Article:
5

I just heard that for example knees to the head are not allowed to a grounded opponent in MMA.

Does it mean he is lying on the ground or does he has to be on the ground with both legs and both hands?

2

A fighter is grounded anytime they have more than just the soles of their feet on the ground. If they have so much as a finger or a shin on the ground, they are grounded. Also, if they are leaning on the cage fence, and would be on the ground if it weren't for the cage holding them up, they are also considered grounded.

From the Association of Boxing Commissions Unified Rules of MMA, Fouls section:

16.Kicking the head of a grounded opponent.

A grounded opponent is any fighter who has more than just the soles of their feet on the ground. (i.e. could have one shin or one finger down to be considered a downed fighter) If the referee determines that a fighter would be a grounded fighter but is not solely because the ring ropes or cage fence has held fighter from the ground, the referee can instruct the combatants that he is treating the fighter held up solely by the cage or ropes as a grounded fighter

17.Kneeing the Head of a grounded opponent

A grounded opponent is any fighter who has more than just the soles of their feet on the ground. If the referee determines that a fighter would be a grounded fighter but is not solely because the ring ropes or cage fence has held fighter from the ground, the referee can instruct the combatants that he is treating the fighter held up solely by the cage or ropes as a grounded fighter.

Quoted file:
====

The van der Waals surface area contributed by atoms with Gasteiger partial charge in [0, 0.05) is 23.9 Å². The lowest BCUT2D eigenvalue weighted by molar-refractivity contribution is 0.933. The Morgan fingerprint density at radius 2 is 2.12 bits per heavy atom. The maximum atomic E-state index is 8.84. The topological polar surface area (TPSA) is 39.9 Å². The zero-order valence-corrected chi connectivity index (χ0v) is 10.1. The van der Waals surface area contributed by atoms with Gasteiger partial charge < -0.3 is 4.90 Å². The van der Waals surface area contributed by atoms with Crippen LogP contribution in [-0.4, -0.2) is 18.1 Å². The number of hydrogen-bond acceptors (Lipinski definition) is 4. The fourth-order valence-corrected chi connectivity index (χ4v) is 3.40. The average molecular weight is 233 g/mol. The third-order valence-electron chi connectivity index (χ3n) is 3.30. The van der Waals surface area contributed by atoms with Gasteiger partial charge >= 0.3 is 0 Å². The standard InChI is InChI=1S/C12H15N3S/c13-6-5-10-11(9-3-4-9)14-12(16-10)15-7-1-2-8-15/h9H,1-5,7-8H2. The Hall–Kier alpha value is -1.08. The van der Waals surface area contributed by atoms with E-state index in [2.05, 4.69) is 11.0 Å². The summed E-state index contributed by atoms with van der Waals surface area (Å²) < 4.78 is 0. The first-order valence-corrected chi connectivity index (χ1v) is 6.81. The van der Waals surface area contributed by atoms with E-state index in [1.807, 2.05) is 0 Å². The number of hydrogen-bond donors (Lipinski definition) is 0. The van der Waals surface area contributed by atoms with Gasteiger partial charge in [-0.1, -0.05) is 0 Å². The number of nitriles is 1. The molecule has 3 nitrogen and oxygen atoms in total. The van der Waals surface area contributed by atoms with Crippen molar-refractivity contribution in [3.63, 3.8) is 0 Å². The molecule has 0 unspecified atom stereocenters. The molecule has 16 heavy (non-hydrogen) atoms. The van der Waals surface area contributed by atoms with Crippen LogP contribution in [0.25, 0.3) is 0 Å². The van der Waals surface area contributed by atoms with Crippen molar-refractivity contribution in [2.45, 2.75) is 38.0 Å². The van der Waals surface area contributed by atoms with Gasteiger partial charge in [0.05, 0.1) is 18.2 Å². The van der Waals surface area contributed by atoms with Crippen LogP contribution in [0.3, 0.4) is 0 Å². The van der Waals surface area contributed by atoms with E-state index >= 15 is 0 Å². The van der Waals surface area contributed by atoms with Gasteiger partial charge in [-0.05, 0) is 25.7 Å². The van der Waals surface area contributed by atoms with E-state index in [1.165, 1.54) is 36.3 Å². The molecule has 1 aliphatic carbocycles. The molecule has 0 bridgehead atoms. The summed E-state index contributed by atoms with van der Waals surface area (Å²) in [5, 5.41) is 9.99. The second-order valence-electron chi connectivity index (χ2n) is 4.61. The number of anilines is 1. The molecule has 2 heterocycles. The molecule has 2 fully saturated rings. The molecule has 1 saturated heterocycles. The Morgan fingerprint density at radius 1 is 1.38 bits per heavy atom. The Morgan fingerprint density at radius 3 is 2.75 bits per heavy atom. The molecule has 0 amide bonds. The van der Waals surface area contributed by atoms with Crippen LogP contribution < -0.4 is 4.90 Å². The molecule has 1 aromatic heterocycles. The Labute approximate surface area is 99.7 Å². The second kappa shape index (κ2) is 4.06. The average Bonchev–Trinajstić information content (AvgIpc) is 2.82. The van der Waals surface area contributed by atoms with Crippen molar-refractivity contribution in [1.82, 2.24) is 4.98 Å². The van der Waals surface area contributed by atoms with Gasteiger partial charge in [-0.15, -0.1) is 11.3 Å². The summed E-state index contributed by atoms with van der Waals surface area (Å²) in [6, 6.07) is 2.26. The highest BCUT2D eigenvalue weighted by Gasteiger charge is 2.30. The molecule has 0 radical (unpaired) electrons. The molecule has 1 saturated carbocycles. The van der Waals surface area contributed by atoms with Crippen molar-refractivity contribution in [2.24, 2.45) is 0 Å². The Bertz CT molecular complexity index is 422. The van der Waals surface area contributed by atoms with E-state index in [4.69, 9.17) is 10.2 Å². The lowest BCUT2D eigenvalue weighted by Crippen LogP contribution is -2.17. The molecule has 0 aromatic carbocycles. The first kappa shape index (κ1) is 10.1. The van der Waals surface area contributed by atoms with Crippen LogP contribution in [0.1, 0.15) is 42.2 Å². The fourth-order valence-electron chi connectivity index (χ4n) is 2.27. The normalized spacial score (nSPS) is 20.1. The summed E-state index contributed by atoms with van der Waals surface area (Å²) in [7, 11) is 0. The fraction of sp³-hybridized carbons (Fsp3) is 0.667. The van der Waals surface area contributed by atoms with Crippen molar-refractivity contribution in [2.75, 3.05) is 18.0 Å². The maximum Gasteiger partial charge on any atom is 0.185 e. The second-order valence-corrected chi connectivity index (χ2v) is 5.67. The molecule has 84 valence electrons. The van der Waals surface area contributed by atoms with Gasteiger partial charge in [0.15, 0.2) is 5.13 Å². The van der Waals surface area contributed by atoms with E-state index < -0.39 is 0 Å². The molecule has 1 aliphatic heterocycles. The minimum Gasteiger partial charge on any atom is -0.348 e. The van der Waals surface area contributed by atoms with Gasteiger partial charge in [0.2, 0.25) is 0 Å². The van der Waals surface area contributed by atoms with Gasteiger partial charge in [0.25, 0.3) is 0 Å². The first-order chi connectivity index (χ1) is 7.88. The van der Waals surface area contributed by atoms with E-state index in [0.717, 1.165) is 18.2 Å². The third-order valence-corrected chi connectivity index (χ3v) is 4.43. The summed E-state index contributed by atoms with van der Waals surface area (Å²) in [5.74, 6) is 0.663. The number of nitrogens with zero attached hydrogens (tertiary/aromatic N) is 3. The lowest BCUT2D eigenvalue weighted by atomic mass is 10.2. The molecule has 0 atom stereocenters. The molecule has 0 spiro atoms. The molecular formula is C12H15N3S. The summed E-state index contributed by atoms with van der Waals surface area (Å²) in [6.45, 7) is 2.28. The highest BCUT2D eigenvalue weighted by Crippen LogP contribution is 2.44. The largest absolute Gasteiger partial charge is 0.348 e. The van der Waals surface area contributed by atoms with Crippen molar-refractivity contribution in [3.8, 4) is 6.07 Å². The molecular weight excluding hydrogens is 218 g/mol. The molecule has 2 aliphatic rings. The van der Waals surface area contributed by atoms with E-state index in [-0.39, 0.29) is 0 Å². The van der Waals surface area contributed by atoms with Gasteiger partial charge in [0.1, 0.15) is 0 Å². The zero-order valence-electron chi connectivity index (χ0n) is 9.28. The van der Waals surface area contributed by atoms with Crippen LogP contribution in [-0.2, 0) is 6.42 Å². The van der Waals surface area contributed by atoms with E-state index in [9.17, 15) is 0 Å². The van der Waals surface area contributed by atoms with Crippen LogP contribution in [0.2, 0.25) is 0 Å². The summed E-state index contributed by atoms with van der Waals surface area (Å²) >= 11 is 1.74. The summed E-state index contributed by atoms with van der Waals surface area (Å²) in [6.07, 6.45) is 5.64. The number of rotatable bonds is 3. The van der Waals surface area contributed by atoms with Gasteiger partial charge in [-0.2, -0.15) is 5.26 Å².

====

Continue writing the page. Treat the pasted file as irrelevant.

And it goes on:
18.Stomping of a grounded fighter

Stomping is considered any type of striking action with the feet where the fighter lifts their leg up bending their leg at the knee and initiating a striking action with the bottom of their foot or heel . (Note) Axe kicks are not stomps. Standing foot stops are NOT a foul. As such, this foul does not include stomping the feet of a standing fighter.

This rule has seen some abuse, as fighters would often put a hand to the ground as a strike was coming in an attempt to draw a foul.

The 2013 ABC Convention addressed this, and issued a "Touching Down" rule statement that suggested a change be made to the rules to allow the referee to consider a fighter still standing in this case, and/or penalize them for timidity.

Referees should instruct the fighters that they may still be considered a standing fighter even if they have a finger or portion of the hand (or entire hand) on the canvas. In the discretion of the referee, a fighter who has a finger or hand on the canvas may still be legally struck in the head with knees and kicks. The referee may decide that the downed fighter is placing his or her finger or hand down without doing so for an offensive or countering maneuver in an attempt to advance or improve their position. The referee may decide that the downed fighter is instead simply trying to draw a foul. If the referee decides that the fighter is "touching down" simply to benefit from a foul, the referee may consider that fighter a standing fighter and decide that no foul has occurred.

Additionally, a referee may penalize, via warning or point deduction, the offending fighter for timidity.

0

Your Answer

By clicking “Post Your Answer”, you agree to our terms of service, privacy policy and cookie policy

Not the answer you're looking for? Browse other questions tagged or ask your own question.